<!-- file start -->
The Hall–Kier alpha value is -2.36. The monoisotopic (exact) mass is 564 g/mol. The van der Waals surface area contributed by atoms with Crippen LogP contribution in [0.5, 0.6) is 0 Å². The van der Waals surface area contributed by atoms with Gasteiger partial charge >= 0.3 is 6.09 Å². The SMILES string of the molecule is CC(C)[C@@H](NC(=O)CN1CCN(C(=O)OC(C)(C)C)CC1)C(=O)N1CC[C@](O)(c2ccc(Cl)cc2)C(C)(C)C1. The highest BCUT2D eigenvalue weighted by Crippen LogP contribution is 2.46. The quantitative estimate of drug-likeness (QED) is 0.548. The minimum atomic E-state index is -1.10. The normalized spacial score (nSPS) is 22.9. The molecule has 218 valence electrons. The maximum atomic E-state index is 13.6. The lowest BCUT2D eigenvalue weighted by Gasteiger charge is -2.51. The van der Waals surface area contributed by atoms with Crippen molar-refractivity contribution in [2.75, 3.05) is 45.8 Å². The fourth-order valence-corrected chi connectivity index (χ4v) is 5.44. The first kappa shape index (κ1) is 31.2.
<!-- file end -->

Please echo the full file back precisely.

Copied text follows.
The Hall–Kier alpha value is -2.36. The monoisotopic (exact) mass is 564 g/mol. The van der Waals surface area contributed by atoms with Crippen LogP contribution in [0.5, 0.6) is 0 Å². The van der Waals surface area contributed by atoms with Gasteiger partial charge >= 0.3 is 6.09 Å². The SMILES string of the molecule is CC(C)[C@@H](NC(=O)CN1CCN(C(=O)OC(C)(C)C)CC1)C(=O)N1CC[C@](O)(c2ccc(Cl)cc2)C(C)(C)C1. The highest BCUT2D eigenvalue weighted by Crippen LogP contribution is 2.46. The quantitative estimate of drug-likeness (QED) is 0.548. The minimum atomic E-state index is -1.10. The normalized spacial score (nSPS) is 22.9. The molecule has 218 valence electrons. The maximum atomic E-state index is 13.6. The lowest BCUT2D eigenvalue weighted by Gasteiger charge is -2.51. The van der Waals surface area contributed by atoms with Crippen molar-refractivity contribution in [2.75, 3.05) is 45.8 Å². The fourth-order valence-corrected chi connectivity index (χ4v) is 5.44. The first kappa shape index (κ1) is 31.2.